Origins of Behaviorism Outline
Many researchers influenced the behaviorism: John Watson, the father of behaviorism was the most influential in this movement. Behaviorism is the science of interpreting behaviors, independent of psychology. Behaviorists believe that behaviors should reflect other measurable sciences rather than focus on developments of the mind: it should be predictable and controllable. Since its inception and break from psychology, behaviorism remains a highly-debated topic. Behaviorism has a rich history and is grounded in structuralism and functionalism, owing much of the credit to likes of Ivan Pavlov, B.F. Skinner, Edward Thorndike, and Edward Tolman.

Development of Behaviorism
Functionalism is at the root of behaviorism
Functionalism is the American school of psychology
Functionalism is noted to be the comeback to structuralism that influenced applied psychology
The U.S. system was also influenced by Functionalist, John Dewey
Animal psychology is the cornerstone of experimental psychology
Many researchers use animals in their observations
Introspection was the method used to understand consciousness; however, it was limited because of subjectivity and inability to be measured or duplicated.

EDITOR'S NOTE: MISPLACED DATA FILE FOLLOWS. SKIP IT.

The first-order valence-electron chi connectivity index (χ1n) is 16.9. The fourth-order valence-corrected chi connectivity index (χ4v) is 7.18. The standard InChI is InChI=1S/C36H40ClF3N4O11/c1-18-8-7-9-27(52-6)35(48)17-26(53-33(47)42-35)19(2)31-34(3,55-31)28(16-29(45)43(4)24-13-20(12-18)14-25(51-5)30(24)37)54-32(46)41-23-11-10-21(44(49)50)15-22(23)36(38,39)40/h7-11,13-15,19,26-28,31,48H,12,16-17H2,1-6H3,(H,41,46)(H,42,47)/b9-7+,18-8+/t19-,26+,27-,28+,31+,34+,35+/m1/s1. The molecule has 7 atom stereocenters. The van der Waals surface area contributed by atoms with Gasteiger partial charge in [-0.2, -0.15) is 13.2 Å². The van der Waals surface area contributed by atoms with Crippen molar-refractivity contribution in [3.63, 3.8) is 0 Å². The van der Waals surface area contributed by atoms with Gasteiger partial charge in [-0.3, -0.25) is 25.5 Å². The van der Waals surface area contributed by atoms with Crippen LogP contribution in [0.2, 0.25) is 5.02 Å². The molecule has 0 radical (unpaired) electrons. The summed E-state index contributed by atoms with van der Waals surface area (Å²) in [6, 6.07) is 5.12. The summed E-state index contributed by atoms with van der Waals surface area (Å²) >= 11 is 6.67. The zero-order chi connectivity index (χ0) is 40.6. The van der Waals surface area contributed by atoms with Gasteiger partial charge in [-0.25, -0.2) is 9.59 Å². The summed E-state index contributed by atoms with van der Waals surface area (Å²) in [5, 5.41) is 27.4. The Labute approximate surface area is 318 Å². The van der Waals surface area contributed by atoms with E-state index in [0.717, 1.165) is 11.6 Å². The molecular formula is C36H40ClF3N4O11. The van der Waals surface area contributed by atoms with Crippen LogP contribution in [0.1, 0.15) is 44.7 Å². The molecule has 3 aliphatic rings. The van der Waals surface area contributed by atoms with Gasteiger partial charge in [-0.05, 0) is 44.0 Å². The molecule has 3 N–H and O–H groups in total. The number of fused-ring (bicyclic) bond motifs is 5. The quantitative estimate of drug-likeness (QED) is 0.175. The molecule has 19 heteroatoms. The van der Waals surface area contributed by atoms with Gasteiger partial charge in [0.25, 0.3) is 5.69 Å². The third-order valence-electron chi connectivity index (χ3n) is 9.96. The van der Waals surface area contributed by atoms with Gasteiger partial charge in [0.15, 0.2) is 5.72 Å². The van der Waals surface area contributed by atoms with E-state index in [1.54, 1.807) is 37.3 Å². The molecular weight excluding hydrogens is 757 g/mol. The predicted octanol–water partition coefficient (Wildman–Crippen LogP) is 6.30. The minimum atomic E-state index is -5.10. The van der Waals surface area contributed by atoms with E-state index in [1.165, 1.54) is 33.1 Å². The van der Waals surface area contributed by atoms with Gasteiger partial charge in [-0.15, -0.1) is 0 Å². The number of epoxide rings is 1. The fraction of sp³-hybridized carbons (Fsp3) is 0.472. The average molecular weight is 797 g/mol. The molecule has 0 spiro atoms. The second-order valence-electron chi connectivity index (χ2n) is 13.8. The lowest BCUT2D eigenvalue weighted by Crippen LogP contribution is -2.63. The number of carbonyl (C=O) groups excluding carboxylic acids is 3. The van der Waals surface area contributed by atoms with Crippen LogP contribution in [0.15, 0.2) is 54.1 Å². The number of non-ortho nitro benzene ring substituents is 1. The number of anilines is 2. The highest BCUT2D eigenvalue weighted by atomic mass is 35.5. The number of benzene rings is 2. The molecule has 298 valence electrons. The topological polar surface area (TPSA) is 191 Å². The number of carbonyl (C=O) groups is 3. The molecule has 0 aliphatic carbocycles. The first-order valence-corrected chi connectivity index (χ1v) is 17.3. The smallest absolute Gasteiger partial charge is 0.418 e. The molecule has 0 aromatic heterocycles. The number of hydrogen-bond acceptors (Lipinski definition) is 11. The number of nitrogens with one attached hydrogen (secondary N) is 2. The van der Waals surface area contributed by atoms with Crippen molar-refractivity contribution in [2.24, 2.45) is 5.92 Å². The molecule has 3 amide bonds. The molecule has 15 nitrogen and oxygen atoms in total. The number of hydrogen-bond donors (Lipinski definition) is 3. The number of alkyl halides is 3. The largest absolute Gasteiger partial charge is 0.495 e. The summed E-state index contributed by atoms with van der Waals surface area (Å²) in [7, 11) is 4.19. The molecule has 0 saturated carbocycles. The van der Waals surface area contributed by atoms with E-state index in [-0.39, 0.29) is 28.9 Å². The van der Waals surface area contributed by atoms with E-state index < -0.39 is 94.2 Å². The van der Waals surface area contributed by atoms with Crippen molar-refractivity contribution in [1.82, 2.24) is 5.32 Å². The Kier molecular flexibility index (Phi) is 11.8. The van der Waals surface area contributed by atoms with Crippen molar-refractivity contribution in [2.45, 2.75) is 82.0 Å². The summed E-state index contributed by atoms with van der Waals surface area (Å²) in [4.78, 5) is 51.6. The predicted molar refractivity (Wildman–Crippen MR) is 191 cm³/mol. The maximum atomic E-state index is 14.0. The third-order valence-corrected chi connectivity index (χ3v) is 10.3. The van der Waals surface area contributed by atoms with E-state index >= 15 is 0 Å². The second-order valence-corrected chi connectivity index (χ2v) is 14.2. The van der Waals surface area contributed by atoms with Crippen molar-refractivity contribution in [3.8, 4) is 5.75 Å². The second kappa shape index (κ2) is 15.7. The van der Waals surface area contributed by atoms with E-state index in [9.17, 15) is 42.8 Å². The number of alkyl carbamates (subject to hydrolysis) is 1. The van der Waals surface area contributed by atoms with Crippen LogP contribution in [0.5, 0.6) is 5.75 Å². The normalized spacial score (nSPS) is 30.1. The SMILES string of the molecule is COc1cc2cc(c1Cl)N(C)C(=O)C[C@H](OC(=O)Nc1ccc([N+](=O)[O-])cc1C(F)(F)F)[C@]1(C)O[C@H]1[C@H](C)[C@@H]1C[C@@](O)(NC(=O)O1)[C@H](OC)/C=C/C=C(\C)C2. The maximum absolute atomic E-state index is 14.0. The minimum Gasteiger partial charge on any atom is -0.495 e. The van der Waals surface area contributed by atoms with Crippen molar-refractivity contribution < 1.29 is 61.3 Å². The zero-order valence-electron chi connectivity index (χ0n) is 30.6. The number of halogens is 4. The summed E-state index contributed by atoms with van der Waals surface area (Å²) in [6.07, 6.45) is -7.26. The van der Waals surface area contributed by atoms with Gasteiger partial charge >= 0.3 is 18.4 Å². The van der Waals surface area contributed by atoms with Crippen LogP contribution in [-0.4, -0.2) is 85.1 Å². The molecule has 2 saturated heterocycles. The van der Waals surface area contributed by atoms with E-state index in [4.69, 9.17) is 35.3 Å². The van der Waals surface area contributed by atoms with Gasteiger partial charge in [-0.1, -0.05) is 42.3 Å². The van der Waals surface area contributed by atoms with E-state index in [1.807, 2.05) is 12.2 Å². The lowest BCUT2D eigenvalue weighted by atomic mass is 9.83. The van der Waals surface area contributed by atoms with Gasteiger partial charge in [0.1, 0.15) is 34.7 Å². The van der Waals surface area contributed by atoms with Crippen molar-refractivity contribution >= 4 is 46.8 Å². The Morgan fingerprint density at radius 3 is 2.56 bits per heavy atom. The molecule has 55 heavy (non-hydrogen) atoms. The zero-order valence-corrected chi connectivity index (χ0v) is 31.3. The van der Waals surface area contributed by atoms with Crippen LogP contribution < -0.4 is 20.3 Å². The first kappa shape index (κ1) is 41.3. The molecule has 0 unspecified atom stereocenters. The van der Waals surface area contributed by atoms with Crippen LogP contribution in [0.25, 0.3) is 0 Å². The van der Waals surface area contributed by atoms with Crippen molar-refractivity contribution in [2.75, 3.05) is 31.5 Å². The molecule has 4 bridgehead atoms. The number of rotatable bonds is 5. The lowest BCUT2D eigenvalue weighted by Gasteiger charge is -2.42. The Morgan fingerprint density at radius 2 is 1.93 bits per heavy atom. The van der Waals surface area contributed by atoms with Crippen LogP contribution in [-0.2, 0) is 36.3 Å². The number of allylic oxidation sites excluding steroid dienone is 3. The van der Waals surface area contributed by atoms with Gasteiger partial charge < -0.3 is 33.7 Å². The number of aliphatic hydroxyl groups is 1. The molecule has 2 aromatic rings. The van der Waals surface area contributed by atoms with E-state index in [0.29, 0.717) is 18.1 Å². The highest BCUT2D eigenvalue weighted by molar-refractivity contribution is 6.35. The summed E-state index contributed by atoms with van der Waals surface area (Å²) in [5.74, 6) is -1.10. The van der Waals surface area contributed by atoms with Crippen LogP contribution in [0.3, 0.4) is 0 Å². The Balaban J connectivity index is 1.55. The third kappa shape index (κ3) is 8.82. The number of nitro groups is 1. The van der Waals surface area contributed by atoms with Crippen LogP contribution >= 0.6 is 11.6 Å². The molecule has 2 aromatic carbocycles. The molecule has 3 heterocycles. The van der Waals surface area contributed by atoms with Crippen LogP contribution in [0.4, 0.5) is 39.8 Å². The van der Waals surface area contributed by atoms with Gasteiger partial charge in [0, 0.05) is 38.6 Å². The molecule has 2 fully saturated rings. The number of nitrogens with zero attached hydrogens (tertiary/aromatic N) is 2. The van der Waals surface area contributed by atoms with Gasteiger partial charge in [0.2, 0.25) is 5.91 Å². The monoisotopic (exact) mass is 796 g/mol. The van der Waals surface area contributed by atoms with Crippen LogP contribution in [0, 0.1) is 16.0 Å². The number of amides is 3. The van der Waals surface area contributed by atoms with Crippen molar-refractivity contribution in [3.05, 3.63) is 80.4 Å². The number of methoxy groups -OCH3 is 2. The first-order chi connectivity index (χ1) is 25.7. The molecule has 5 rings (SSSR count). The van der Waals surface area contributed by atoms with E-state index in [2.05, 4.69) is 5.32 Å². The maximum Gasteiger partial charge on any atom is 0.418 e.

Beginnings of the study of behavior
Pavlov is a Russian physiologist that unintentionally took a position in the fabric of psychology.
Discovered “conditioning” in the famous dog and bell experiment
Watson American psychologist that expounded on Pavlov’s conditioning theory by applying principles to the infamous Little Albert experiment.
Discovered and coined the term “behaviorism.”
Behaviorism emerged as a separate discipline because Watson thought the definition of “psychology’ was too restricted and focused solely on mental consciousness to shape behavior.
Behaviorism does not concentrate on mental processes, but rather environmental factors that shape behaviors
It is observable, controllable, and predictable

B.F. Skinner, Radical Behaviorism
Studied neo or radical behaviorism (comprehensive look at behavior)